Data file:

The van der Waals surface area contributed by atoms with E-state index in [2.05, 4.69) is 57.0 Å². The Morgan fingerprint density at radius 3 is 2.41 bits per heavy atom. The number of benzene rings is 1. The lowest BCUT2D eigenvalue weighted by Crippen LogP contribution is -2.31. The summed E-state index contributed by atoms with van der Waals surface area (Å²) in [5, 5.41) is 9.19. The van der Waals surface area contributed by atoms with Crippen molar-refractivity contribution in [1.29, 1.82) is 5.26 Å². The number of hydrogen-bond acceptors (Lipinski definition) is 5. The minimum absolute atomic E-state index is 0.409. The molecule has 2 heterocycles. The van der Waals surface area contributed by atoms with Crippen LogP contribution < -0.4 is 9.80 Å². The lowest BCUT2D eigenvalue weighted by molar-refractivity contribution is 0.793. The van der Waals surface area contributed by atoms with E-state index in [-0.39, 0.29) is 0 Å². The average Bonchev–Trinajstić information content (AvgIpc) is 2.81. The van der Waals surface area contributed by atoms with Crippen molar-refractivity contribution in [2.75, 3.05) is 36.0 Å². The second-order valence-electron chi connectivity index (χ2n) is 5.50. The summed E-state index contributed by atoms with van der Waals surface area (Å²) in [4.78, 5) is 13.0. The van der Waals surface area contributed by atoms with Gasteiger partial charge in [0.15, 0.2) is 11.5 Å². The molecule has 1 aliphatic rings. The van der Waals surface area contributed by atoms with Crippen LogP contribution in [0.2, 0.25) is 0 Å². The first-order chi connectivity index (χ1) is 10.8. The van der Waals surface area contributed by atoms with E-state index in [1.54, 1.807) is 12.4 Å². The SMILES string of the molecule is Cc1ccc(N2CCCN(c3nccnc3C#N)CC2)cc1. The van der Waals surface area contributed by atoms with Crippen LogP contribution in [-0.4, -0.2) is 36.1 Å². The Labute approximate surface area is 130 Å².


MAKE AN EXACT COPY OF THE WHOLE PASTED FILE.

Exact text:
The van der Waals surface area contributed by atoms with E-state index in [2.05, 4.69) is 57.0 Å². The Morgan fingerprint density at radius 3 is 2.41 bits per heavy atom. The number of benzene rings is 1. The lowest BCUT2D eigenvalue weighted by Crippen LogP contribution is -2.31. The summed E-state index contributed by atoms with van der Waals surface area (Å²) in [5, 5.41) is 9.19. The van der Waals surface area contributed by atoms with Crippen molar-refractivity contribution in [1.29, 1.82) is 5.26 Å². The number of hydrogen-bond acceptors (Lipinski definition) is 5. The minimum absolute atomic E-state index is 0.409. The molecule has 2 heterocycles. The van der Waals surface area contributed by atoms with Crippen LogP contribution < -0.4 is 9.80 Å². The lowest BCUT2D eigenvalue weighted by molar-refractivity contribution is 0.793. The van der Waals surface area contributed by atoms with E-state index in [-0.39, 0.29) is 0 Å². The average Bonchev–Trinajstić information content (AvgIpc) is 2.81. The van der Waals surface area contributed by atoms with Crippen molar-refractivity contribution in [2.75, 3.05) is 36.0 Å². The second-order valence-electron chi connectivity index (χ2n) is 5.50. The summed E-state index contributed by atoms with van der Waals surface area (Å²) in [4.78, 5) is 13.0. The van der Waals surface area contributed by atoms with Gasteiger partial charge in [0.15, 0.2) is 11.5 Å². The molecule has 1 aliphatic rings. The van der Waals surface area contributed by atoms with Crippen LogP contribution in [0.2, 0.25) is 0 Å². The first-order chi connectivity index (χ1) is 10.8. The van der Waals surface area contributed by atoms with E-state index in [1.54, 1.807) is 12.4 Å². The SMILES string of the molecule is Cc1ccc(N2CCCN(c3nccnc3C#N)CC2)cc1. The van der Waals surface area contributed by atoms with Crippen LogP contribution in [-0.4, -0.2) is 36.1 Å². The Labute approximate surface area is 130 Å².